The CRAY Biology Lab

The two helical strands that comprise DNA's "backbone" are linked together by bonded pairs of "bases" -- four chemicals, guanine, cytosine, adenine and thymine (abbreviated G, C, A and T). The sequence of these bases define the basic genetic properties built into DNA. Like most of the many proteins involved in DNA processes, Eco RI recognizes a specific sequence -- GAATTC in this case, and it attaches to DNA to do its surgical duty only at these locations.

Rosenberg and his graduate students, now Ph.Ds, John Grable and Yongchang Kim used X-PLOR, an efficient program for refining the structure of biological molecules (developed by Axel Brünger of Yale), to help identify the mechanisms by which Eco RI recognizes the GAATTC sequence. These computations resulted in clarifications to the structural model of Eco RI (published in Science). "That's a very involved calculation," says Rosenberg. "Just about all our crystallographic refinement was done on the CRAY. We couldn't have done it without supercomputing power."

This study elaborated on Rosenberg's earlier work showing that Eco RI's structure of paired identical subunits conforms closely to the structural pattern of a number of other proteins that bind to "nucleotide" chains. A series of folds allows the protein to wedge into the large groove, the so-called "major groove" between the two DNA strands and spread them apart. This gives better access to the base-pairs, located at the floor of the groove. The protein wraps almost completely around the DNA, as if embracing it with extended arms, and at the same time kinks the DNA at the center of the GAATTC sequence.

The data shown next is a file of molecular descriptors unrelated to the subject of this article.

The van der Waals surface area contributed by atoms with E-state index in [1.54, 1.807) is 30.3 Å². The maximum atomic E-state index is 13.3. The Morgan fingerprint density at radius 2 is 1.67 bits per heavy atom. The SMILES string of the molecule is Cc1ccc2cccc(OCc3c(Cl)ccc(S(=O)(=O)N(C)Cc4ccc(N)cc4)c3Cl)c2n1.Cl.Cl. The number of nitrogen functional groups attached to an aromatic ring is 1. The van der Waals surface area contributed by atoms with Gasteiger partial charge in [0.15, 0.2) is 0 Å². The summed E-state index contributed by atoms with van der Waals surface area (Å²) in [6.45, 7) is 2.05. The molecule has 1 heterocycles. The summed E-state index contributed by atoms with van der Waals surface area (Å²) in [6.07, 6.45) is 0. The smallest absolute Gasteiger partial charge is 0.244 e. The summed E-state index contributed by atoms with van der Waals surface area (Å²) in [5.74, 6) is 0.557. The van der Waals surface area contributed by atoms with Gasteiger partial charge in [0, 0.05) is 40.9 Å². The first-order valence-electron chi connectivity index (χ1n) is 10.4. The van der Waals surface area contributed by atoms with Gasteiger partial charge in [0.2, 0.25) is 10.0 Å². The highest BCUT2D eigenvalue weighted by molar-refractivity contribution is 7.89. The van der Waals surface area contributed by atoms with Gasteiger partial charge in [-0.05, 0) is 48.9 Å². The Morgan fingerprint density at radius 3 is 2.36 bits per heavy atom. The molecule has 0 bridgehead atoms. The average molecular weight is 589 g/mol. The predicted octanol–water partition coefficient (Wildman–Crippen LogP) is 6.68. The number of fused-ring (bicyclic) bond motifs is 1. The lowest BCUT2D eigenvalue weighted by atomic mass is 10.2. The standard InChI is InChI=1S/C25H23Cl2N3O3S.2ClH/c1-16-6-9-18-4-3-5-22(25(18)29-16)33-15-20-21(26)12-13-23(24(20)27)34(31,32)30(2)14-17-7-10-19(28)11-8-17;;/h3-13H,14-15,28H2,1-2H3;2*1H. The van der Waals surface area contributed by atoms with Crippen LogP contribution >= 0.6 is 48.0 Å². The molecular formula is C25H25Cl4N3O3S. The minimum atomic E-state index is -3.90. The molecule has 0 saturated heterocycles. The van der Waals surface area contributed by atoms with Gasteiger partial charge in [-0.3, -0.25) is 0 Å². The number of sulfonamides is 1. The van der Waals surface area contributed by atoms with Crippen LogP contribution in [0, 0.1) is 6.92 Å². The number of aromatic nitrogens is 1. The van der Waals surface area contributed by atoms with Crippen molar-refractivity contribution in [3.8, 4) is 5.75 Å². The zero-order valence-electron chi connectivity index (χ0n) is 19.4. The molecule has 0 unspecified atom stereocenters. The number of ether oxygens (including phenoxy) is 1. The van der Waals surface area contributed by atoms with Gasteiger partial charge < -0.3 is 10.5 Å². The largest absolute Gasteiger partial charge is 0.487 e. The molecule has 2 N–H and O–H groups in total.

Rosenberg believes that this folded structure, called the nucleotide-binding fold, may be one of the keys to understanding protein-DNA recognition. "This architecture is connected very deeply to how proteins recognize nucleic acids. In an evolutionary sense, it's one of the ancient patterns."

Large-Scale Molecular Dynamics

Rosenberg has also used the Y-MP to do molecular dynamics simulations of DNA. He and recent physics Ph.D. Shankar Kumar collaborated with Peter Kollman of the University of California at San Francisco, creator of the AMBER molecular dynamics program. The researchers designed their simulations of the kinked DNA to examine whether the kink was intrinsic to the DNA or was caused by binding with Eco RI.

"It's a very pronounced kink," says Rosenberg, "and the question is what does it mean? We set up two hypothetical models, the first one being that the kink represents a structural form of DNA not previously identified. The other model, what we call 'molecular strain,' is that the protein pushed the DNA into a distorted state, like a set of compressed coiled springs. We were definitely leaning toward the first model, a new structural form of DNA." The computation simulated the kinked DNA by itself (not bound to Eco RI) to see if the kinked structure was stable. The answer: not stable at all. "The computations gave us a very definite answer, that the kink results from binding with the protein, and this leads to a whole series of ramifications about how the system works."

In other simulations with AMBER, Rosenberg and Kumar have stretched the limits of computational biology. Their simulations of DNA in solution (with 1970 water molecules for 81 picoseconds) represent one of the most extensive molecular dynamics computations on DNA molecules to date.

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